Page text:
Wednesday, December 11, 2019

Apostolic Zeal and Contemplation

This afternoon I made a hurried read of an article by the ever feisty Peter Kwasniewski, taking on the neo-con establishment's dismissal of all the good folk who embrace the tradition: "I wish someone would explain to the Longeneckers and Weigels of the world that whatever else is going on, nostalgia plays no role in it." 

Dr. Kwasniewski's article goes beyond the usual parry, that traditional liturgy attracts young people and families and hence cannot be simply an exercise in nostalgia. Personally, rather than dismiss nostalgia altogether, I guess I would like to quarter it as a healthy, yes enriching component to life. But I would put the accent on its being a component of something much greater or a part of the pedestal for that something else which should be classified piety or true devotion in matters religious.

Despite the forecast of imminent rain, I decided to try and get in as much of my daily constitutional as weather conditions would permit. I was treated to my first glimpse of snow this year in Bern (at 500 meters above sea level, we are generally below the snow line here in Switzerland). As nostalgia goes, it reminded me of an outing maybe three years later than I stand in the picture above. Dad and I went on a snowy, slushy afternoon before Christmas to downtown Sioux Falls to buy the family's very first black and white TV set, a Magnavox! The blond wood cabinet was more impressive than the picture  tube. The nostalgia surrounding this event defies sorting out. Was it going to the music store for the purchase along with Dad? Was it the slushy snow we trudged through on our mission? Whatever it was, the memory is pegged to certain associations and always draws forth a good feeling about the rightness of certain things in the world, when called forth by slushy downtown streets in my hometown or even in Bern.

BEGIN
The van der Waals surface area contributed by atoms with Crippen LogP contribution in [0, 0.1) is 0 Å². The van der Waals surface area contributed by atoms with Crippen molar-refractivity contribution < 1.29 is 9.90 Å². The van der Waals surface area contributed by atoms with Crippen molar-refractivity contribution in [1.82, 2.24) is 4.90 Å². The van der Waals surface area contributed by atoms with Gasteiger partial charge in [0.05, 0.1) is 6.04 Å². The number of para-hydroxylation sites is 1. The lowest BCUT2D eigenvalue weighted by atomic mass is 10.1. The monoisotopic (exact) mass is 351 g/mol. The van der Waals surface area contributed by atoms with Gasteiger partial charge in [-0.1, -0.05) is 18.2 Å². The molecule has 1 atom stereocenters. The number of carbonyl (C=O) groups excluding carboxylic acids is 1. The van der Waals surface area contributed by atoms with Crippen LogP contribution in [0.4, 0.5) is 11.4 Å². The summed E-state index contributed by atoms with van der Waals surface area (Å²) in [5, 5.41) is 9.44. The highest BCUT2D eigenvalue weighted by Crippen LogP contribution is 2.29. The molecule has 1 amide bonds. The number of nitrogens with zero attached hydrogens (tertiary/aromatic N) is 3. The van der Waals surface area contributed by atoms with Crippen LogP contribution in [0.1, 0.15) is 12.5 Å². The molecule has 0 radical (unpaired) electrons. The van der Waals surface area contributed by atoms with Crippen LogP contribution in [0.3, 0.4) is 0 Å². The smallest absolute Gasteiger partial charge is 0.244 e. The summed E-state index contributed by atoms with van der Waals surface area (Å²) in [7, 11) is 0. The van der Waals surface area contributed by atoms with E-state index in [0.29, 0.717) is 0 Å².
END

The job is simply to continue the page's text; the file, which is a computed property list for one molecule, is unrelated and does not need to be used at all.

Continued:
I have no intention of breaking a lance in defense of nostalgia, although the Longeneckers and Weigels of this world would seem unjust or overblown in their attempts to give it a bad rap. Rather, I would like to say that what the embrace of the tradition and of traditional liturgy has to offer ought rather to be classified, yes, as piety or true devotion. Apart from my own personal sense or experience of the profound rightness of worship according to the 1962 Missal, as I have experienced it as a bishop celebrating both solemn pontificals and the more restrained Missa Praelatitia, I wish to testify first and foremost to the devotion with which people assist at these Holy Masses.

For me, the absolute game changer is the way they receive Holy Communion. Not only will I decry the hectic of Novus Ordo Communion processions by comparison with Communion at the altar rail, but in distributing Holy Communion I am witness to the extreme qualitative difference between Communion as traditionally given on the tongue and Communion in the hand. Let me put it this way: I have never but never been edified by a person who presents himself or herself for Communion in the hand. Nostalgia is not a component in this equation.

The recovery of the Vetus Ordo with all its intricacies, its Latin, its silences, its absolute orientation is the most people appropriate way to inspire true devotion. I just wish I could always celebrate that way. We live in hope!

My title to this blog entry is a reference to a book I finished recently, Father Gabriel of St. Mary Magdalen, O.C.D. THE WAY OF PRAYER A Commentary on Saint Teresa’s Way of Perfection. Ignatius Press. Kindle Edition. I can recommend it to all who want to give meditation and contemplation another try. Father Gabriel speaks in the book of the Carmelite reform of St. Teresa of Avila as apostolic, as grounded in the apostolate.

By analogy, I would like to see in a reform or recovery or restoration, returning us to the solid ground of the Mass of All Times, that ineluctable and necessary seedbed for the proclamation of the Gospel from the rootedness of a life not so much hidden in Christ as immersed in Him.


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